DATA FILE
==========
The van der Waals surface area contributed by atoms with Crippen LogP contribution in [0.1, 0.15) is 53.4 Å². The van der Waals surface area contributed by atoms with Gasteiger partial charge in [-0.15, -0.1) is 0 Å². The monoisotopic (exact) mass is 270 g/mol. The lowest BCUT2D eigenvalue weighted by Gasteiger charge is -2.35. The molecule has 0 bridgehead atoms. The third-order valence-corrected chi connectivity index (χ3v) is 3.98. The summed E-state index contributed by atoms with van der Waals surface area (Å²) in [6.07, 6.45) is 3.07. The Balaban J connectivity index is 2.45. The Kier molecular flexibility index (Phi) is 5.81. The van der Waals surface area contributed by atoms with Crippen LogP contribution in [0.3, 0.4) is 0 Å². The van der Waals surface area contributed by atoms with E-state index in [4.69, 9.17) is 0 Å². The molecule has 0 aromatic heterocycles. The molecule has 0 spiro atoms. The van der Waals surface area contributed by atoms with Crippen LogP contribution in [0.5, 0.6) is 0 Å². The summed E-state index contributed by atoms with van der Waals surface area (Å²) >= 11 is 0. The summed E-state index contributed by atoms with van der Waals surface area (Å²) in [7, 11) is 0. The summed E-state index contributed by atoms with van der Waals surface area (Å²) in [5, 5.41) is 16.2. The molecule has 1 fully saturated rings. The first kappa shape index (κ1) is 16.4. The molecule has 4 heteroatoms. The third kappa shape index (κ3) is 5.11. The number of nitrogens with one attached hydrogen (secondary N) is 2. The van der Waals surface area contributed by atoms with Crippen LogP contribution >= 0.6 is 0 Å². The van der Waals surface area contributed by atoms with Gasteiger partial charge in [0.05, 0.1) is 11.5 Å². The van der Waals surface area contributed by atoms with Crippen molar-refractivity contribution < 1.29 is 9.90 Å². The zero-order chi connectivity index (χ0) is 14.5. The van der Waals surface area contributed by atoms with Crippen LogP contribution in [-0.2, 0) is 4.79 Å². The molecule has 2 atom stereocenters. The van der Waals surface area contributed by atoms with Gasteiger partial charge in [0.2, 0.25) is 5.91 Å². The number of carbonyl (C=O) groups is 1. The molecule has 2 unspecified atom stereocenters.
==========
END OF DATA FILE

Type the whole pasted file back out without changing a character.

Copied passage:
The van der Waals surface area contributed by atoms with Crippen LogP contribution in [0.1, 0.15) is 53.4 Å². The van der Waals surface area contributed by atoms with Gasteiger partial charge in [-0.15, -0.1) is 0 Å². The monoisotopic (exact) mass is 270 g/mol. The lowest BCUT2D eigenvalue weighted by Gasteiger charge is -2.35. The molecule has 0 bridgehead atoms. The third-order valence-corrected chi connectivity index (χ3v) is 3.98. The summed E-state index contributed by atoms with van der Waals surface area (Å²) in [6.07, 6.45) is 3.07. The Balaban J connectivity index is 2.45. The Kier molecular flexibility index (Phi) is 5.81. The van der Waals surface area contributed by atoms with Crippen LogP contribution in [0.3, 0.4) is 0 Å². The van der Waals surface area contributed by atoms with E-state index in [4.69, 9.17) is 0 Å². The molecule has 0 aromatic heterocycles. The molecule has 0 spiro atoms. The van der Waals surface area contributed by atoms with Crippen LogP contribution in [0.5, 0.6) is 0 Å². The summed E-state index contributed by atoms with van der Waals surface area (Å²) >= 11 is 0. The summed E-state index contributed by atoms with van der Waals surface area (Å²) in [7, 11) is 0. The summed E-state index contributed by atoms with van der Waals surface area (Å²) in [5, 5.41) is 16.2. The molecule has 1 fully saturated rings. The first kappa shape index (κ1) is 16.4. The molecule has 4 heteroatoms. The third kappa shape index (κ3) is 5.11. The number of nitrogens with one attached hydrogen (secondary N) is 2. The van der Waals surface area contributed by atoms with Crippen LogP contribution >= 0.6 is 0 Å². The van der Waals surface area contributed by atoms with Gasteiger partial charge in [0.05, 0.1) is 11.5 Å². The van der Waals surface area contributed by atoms with Crippen molar-refractivity contribution < 1.29 is 9.90 Å². The zero-order chi connectivity index (χ0) is 14.5. The van der Waals surface area contributed by atoms with Crippen LogP contribution in [-0.2, 0) is 4.79 Å². The molecule has 2 atom stereocenters. The van der Waals surface area contributed by atoms with Gasteiger partial charge in [0.2, 0.25) is 5.91 Å². The number of carbonyl (C=O) groups is 1. The molecule has 2 unspecified atom stereocenters.